Most of the criticisms on Geoffrey Chaucer’s The Canterbury Tales (1387) are directed at the text’s comparative/contrastive standpoint to T.S. Eliot’s The Wasteland (1922). Critics like John Speirs in the book Chaucer the Maker (1951) have read the two texts through a marked difference between two civilizations. This paper is an attempt to build a concept that Chaucer can also be read vis-à-vis another British poet Samuel Taylor Coleridge (1772-1834). British poetry, with its implication of the circuitous journey from allocated encoding to collocated decoding, deploys the conceptual baggage of social and cultural ethos. In spite of many powerful attempts in the last few centuries, the identical map of British poetry has remained somewhat illusory and indefinable. The reason of this slippery indeterminacy is due to the fact that different poets have treated poetry differently that essentially nurtures a constant changing pattern because Poetry poeticizes not the fixed, rather the flowing.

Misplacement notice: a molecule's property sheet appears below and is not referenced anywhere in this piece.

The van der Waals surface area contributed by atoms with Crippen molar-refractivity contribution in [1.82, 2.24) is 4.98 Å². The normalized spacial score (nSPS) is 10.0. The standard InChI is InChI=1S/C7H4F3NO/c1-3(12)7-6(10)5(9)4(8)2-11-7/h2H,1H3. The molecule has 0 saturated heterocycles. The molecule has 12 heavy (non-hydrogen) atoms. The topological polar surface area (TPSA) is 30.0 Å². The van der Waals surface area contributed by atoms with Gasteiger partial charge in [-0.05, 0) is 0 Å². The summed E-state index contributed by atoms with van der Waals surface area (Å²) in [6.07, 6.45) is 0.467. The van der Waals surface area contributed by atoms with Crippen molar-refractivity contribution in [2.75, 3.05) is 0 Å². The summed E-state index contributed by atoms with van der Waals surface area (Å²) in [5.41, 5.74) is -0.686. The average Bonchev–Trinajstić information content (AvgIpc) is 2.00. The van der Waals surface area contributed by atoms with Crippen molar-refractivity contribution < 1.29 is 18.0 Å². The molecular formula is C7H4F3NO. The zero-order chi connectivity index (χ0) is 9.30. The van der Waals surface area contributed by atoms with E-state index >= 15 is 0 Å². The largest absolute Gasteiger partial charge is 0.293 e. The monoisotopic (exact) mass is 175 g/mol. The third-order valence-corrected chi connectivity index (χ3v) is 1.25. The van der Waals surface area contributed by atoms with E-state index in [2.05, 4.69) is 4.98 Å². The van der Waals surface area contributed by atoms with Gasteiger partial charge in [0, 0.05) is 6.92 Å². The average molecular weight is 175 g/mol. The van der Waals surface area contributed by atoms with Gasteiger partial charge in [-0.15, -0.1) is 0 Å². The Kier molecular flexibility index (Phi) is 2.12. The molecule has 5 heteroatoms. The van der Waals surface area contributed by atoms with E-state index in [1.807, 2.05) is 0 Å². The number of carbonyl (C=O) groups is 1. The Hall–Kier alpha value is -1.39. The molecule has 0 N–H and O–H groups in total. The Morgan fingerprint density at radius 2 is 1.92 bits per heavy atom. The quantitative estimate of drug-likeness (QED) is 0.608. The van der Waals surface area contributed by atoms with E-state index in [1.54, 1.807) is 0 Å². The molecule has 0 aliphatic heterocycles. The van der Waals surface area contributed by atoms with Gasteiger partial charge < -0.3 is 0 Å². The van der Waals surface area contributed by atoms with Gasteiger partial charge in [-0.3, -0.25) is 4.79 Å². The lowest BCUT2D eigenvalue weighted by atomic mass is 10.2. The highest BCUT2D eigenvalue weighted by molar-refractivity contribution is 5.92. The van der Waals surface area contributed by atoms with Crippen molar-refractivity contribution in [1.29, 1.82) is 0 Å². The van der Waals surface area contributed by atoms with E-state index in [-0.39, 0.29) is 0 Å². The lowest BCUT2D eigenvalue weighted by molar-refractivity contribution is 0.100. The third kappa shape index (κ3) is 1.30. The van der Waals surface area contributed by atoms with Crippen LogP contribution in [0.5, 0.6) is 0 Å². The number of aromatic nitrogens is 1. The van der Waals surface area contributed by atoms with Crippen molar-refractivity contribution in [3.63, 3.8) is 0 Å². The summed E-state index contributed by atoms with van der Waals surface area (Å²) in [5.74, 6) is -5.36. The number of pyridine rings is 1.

As ideology was and is continuously in the making of the identity of British poetry, the poetic sensibilities of different poets have created an aura of different poetic efficacies. Poetry, as its advancement in the last two centuries indicates, can never be simply called a literary product of a particular tradition, nation and place. The literary critic Harold Bloom opines in his oft-cited book The Anxiety of Influence (1973) that taking something from the tradition and contributing something to it is the essential characteristic feature in the field of poetry. The famous literary critic Neil Roberts in the Introduction to A Companion to Twentieth-Century Poetry (2002) observes: “Poetry in the English language is practiced on every continent: there is more of it, and it is more various, than at any time before.” (3) What really makes a real sense of poetry is its continuing sense of universality and it has to evoke the irrevocable knock of humanity; vis-à-vis the interplay of improbable possibilities and probable impossibilities, other parameters are subjected to constant construction. As Roberts further argues: